Strategies for Bow Legs and Internal Rotation of the Femur

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Postural Bow Legs: Internal rotation of the femurs, hyperextension of the knees, pronation of the ankle

Like knock knees, there are 2 main types of "bow legs." One is s Structural Bow Legs, where the femurs are not rotated, but are actually curved outward. In these cases, the knees will point straight ahead but will have space in between them when the knee is extended.

Let's talk about Postural Bow Legs, which are defined by Kendall as a combination of hyperextension of the knees, medial rotation of the femurs and pronation of the ankle. Since the femur is turned in, when the knee flexes and extends it does so at an oblique angle. When that knee is then hyperextended, the knees "bow" away from each other. 

In my experience, people with this situation are usually hypermoblie, and are "hanging" on their joints. Often their hips are hyperextended as well. 

Strategies to correct Postural Bow Legs

1. Lengthen the adductors, if tight. The adductors are the internal rotators of the hip.

-Lie in a straddle with your legs against a wall, allowing gravity to open the legs.

- With feet in loops on the Reformer, lie in a straddle and let the resistance pull the legs open.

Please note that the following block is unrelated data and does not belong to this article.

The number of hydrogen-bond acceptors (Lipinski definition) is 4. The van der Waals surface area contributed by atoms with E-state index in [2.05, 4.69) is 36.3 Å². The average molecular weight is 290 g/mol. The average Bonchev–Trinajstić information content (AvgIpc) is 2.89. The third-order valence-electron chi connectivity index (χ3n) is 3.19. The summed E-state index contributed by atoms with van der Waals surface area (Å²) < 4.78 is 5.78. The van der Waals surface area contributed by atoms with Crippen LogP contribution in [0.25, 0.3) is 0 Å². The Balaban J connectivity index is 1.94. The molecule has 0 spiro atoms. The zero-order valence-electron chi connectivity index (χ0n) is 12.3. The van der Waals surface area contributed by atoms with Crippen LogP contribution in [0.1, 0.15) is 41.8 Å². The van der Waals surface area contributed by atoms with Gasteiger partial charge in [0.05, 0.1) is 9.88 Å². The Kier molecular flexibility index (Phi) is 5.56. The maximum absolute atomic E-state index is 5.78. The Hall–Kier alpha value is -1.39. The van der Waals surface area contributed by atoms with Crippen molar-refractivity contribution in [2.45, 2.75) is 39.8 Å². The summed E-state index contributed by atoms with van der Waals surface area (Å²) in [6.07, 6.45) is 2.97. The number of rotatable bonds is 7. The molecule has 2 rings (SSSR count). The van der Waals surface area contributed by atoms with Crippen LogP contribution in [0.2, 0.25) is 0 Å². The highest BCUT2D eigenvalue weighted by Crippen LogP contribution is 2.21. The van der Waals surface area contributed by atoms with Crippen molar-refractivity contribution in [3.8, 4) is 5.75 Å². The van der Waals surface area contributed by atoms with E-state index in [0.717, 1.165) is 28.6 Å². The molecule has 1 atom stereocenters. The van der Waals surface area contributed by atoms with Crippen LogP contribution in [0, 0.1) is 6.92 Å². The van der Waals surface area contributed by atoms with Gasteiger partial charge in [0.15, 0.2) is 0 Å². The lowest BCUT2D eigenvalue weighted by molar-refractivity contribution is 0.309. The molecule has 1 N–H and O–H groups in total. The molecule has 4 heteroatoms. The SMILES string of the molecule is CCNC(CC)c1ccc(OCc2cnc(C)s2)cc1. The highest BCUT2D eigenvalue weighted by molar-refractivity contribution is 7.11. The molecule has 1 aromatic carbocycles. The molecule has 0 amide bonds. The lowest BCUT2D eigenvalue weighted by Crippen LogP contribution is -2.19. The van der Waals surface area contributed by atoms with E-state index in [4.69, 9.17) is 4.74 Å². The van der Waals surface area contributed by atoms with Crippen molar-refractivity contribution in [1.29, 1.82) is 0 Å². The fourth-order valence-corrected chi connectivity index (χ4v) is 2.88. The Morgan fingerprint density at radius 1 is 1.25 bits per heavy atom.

2. Strengthen the external rotators of the hip.

-Clam is the best exercise for this whether it be on the mat, or with some resistance from the leg spring or theraband.

-Sleeper or side lying footwork are also excellent to strengthen the outer hip muscles.

-Footwork on Reformer with a Theraband around the outside of the thigh.

-Squats with a Theraband around the outisde of the thighs.

-Leg Springs on Reformer or Springboard/Cadillac  in parallel. keeping knees soft, also work external rotation.

-Side Splits on Reformer with heavy (red) spring.

-Hamstrings on Reformer, working parallel and external rotation.

3. Train the client to not hyperextend their knees.

This is a mental challenge and is difficult to train through muscle strengthening alone. Awareness needs to be brought to standing and walking with a little "sponginess in the knees."

-Toe raises with soft knees. Have client hold onto a bar or a wall for balance, and have them soften their knees, bringing the tibia forward over the ankle joint. Do 10 toe raises not allowing the head to go up and down, but rather the knees to go forward as toes rise up. Then try single leg 10x on each side. After this exercise, have the client walk around. It brings a great awareness to how the lower limb should be aligned over the ankle.

-When doing Footwork on the Reformer (with anyone with hyperextension in the knees), have them stop before they are in their "bony end point". Have them stay in their muscles, not going into full lock out.